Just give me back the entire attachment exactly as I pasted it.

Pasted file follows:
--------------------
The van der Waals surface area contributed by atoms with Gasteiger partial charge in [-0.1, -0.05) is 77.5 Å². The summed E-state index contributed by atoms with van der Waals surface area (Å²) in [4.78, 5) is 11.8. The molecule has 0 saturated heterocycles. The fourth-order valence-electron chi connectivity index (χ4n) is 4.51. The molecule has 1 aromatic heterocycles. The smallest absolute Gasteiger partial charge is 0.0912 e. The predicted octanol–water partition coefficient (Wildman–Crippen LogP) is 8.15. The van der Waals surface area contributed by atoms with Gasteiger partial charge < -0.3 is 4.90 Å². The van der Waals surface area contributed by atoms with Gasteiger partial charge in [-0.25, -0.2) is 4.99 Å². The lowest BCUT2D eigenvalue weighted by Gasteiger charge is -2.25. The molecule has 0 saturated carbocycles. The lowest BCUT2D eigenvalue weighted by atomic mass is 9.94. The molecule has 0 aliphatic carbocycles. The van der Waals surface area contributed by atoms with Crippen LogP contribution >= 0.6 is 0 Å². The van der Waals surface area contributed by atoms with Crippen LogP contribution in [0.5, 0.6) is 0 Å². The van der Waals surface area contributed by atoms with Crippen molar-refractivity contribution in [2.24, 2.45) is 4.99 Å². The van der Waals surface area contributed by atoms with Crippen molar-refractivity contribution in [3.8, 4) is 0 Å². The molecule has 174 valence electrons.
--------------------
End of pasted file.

The van der Waals surface area contributed by atoms with Gasteiger partial charge in [-0.1, -0.05) is 77.5 Å². The summed E-state index contributed by atoms with van der Waals surface area (Å²) in [4.78, 5) is 11.8. The molecule has 0 saturated heterocycles. The fourth-order valence-electron chi connectivity index (χ4n) is 4.51. The molecule has 1 aromatic heterocycles. The smallest absolute Gasteiger partial charge is 0.0912 e. The predicted octanol–water partition coefficient (Wildman–Crippen LogP) is 8.15. The van der Waals surface area contributed by atoms with Gasteiger partial charge < -0.3 is 4.90 Å². The van der Waals surface area contributed by atoms with Gasteiger partial charge in [-0.25, -0.2) is 4.99 Å². The lowest BCUT2D eigenvalue weighted by Gasteiger charge is -2.25. The molecule has 0 saturated carbocycles. The lowest BCUT2D eigenvalue weighted by atomic mass is 9.94. The molecule has 0 aliphatic carbocycles. The van der Waals surface area contributed by atoms with Crippen LogP contribution >= 0.6 is 0 Å². The van der Waals surface area contributed by atoms with Crippen LogP contribution in [0.5, 0.6) is 0 Å². The van der Waals surface area contributed by atoms with Crippen molar-refractivity contribution in [2.24, 2.45) is 4.99 Å². The van der Waals surface area contributed by atoms with Crippen molar-refractivity contribution in [3.8, 4) is 0 Å². The molecule has 174 valence electrons.